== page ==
As Daily Mail readers await with dread (or is it relish: something else to hammer the government with?) their newspaper's prediction of the arrival of up to 29 million (slightly more than the combined populations of both countries) migrants from Bulgaria and Romania on 1st January, here are a few examples of the kinds of questions they will be required to answer in the event they wish to become citizens:
- How many members are there in the National Assembly of Wales?
- Within what period of time must a baby be registered with the Registrar?
- When did the Church of England come into existence?*
- When is the National Day of Scotland?
- What percentage of children in the UK live with their birth parents?
- What percentage of England's population is made up of ethnic minority groups?
- How many constituencies are there throughout the UK?
- How many days a year must a school open?
- When was the Northern Ireland parliament established?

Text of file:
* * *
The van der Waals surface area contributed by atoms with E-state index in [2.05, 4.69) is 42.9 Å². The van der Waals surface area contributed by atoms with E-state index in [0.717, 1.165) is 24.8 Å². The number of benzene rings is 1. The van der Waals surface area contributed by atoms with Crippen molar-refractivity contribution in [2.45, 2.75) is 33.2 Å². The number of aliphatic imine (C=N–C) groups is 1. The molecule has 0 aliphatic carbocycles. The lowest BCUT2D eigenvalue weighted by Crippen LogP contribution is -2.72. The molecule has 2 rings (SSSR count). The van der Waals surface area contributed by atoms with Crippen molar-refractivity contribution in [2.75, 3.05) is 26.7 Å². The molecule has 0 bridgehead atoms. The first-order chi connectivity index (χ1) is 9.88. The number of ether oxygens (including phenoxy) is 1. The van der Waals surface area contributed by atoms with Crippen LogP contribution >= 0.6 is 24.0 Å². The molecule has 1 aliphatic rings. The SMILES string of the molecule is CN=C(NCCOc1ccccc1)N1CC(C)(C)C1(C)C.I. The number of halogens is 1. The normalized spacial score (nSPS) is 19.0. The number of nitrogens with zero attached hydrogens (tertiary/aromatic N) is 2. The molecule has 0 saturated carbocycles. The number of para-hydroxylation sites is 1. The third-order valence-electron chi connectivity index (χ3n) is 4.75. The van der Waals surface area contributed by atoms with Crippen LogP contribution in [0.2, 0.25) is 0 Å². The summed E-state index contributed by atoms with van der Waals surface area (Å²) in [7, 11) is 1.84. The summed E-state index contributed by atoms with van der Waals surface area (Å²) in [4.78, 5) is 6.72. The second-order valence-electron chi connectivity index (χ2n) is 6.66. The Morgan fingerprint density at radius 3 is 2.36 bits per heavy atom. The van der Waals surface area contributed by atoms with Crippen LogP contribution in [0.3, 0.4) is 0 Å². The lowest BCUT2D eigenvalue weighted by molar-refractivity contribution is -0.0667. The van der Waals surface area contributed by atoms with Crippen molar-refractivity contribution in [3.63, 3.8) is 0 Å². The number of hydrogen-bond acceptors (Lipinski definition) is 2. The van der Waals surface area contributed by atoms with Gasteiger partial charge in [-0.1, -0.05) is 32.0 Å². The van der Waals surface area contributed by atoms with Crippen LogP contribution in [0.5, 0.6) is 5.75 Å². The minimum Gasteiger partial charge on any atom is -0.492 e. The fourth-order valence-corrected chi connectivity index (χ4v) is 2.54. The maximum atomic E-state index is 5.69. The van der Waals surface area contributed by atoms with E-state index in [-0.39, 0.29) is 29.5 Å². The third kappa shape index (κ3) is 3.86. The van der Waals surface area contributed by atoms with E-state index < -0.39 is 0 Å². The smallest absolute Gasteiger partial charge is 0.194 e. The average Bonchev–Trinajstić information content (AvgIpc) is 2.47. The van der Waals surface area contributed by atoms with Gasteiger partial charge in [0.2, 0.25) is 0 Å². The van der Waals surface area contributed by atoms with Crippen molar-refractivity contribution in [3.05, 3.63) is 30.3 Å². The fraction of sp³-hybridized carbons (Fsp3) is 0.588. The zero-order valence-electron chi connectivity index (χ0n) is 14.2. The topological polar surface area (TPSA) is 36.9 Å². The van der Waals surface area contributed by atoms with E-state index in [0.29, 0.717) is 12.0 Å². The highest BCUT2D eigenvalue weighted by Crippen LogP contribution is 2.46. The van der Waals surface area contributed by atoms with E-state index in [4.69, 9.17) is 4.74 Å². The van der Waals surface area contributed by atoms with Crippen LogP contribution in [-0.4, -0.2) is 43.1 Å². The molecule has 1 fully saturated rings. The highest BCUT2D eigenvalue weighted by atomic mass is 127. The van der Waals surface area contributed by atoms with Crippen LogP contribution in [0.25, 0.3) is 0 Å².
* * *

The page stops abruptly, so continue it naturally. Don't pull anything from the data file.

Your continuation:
- How many years must have passed before an individual's census form is viewable by the public?
In actual fact very few immigrants from Romania, Bulgaria or anywhere else in Europe will apply for or even want citizenship (or even welfare benefits.) Most will be young, highly qualified, and healthy, and will return to their country of origin, probably with a well-earned nest-egg to set up a business or household once their adventure is over.
It would be interesting to know how many of we "natives," Daily Mail readers or not, would actually qualify for citizenship if we had to take the test.
* It seems to be that none of the options given for this questions (1640s; 1530s; 1440s; 1750s) are correct. St Augustine landed in Kent to "convert" us in 597, but of course the Christian religion was already here, probably brought by merchants in the 3rd Century. St Alban, our first recorded saint, was martyred at the end of that century (283, though St Bede, our first historian - the Venomous Bee of 1066 and All That fame - dates it at the beginning of the next, 305).
I suppose you could argue that England as such didn't exist in those high and far off times (the various different kingdom were not united until Egbert of Wessex became King of All England in 829,) that these examples represent represent the Christian church in bits of what was to become England, and that the Church of England dates from the Reformation in the 1530s, but that, in my view, is to give a misleading impression.
Multiple choice questions open up a minefield, as I discovered when they were introduced in A-level economics examinations.